Kyrgyzstan: Up To 8,000 Girls Bridenapped Annually – Official
Over the past year, human rights activists in Kyrgyzstan have directed increasing attention at bride kidnapping. Though illegal, and notoriously difficult to quantify, the practice is thought to be widespread, especially in rural areas.
Few statistics on bride kidnapping are available, and it’s unclear how Akun did his research, but one study last year found that 45 percent of women married in the eastern town of Karakol in 2010 and 2011 had been non-consensually kidnapped.
As Azita Ranjbar reported last week, many of the girls are pressured into marriage and have little recourse to justice.
Although bride kidnapping is illegal under Article 155 of Kyrgyzstan’s Criminal Code, prosecutions are almost unheard of. The state can intervene only if a complaint is filed directly by the victim. But, in many bride-kidnapping cases, the woman is isolated within the home of the abductor, and must overcome daunting obstacles to contact her relatives or the police. Even if her family is aware that she has been kidnapped, they are usually powerless to press charges against the abductor on behalf of the woman. In conservative villages, opposing a bride kidnapping can also bring the family shame.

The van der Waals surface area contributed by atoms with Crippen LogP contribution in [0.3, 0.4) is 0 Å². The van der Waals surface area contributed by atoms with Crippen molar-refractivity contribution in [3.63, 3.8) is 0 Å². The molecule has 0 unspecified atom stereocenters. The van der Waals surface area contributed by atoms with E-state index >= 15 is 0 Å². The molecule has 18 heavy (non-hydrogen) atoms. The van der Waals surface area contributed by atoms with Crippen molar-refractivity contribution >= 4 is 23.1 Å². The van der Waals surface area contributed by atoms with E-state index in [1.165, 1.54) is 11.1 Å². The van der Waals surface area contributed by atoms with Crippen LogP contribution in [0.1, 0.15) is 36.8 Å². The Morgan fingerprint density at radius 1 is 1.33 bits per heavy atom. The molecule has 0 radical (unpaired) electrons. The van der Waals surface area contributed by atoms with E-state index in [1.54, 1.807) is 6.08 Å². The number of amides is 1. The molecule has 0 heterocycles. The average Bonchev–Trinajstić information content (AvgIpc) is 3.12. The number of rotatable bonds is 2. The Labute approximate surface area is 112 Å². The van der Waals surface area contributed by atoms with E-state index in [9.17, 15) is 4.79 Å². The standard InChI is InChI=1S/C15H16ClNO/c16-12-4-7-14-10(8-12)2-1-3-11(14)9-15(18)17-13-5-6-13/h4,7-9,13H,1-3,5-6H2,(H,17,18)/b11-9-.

Moreover, many victims have few legal rights because local religious leaders, rather than the state, certify their marriage ceremonies. Without a government-issued marriage certificate, the courts can do little to protect a woman and her children should she try to leave her husband.
But legislators have shown little interest in a bill that would offer bridenapping victims some legal rights, EurasiaNet.org’s Chris Rickleton reported earlier this year.
Legislation designed to discourage the controversial practice of bride kidnapping fizzled recently in Kyrgyzstan’s parliament. The bill lost support because a key provision could also be used to crack down on the ostensibly illegal, yet quietly tolerated practice of polygamy, according to a member of parliament.
The bill would have authorized fines for Islamic clerics who bless marriages that are not already registered with the state. Mullahs play an important social role in villages by providing a religious veneer to customs that the state deems taboo, especially bride kidnapping, a traditional practice that survived the Soviet era and has continued in independent Kyrgyzstan.
Polygamy is “believed to be common among men who can afford to have more than one wife,” Rickleton wrote. MPs – who are 78 percent male and, it appears, economically better off than most Kyrgyz – overwhelmingly rejected the bill in January.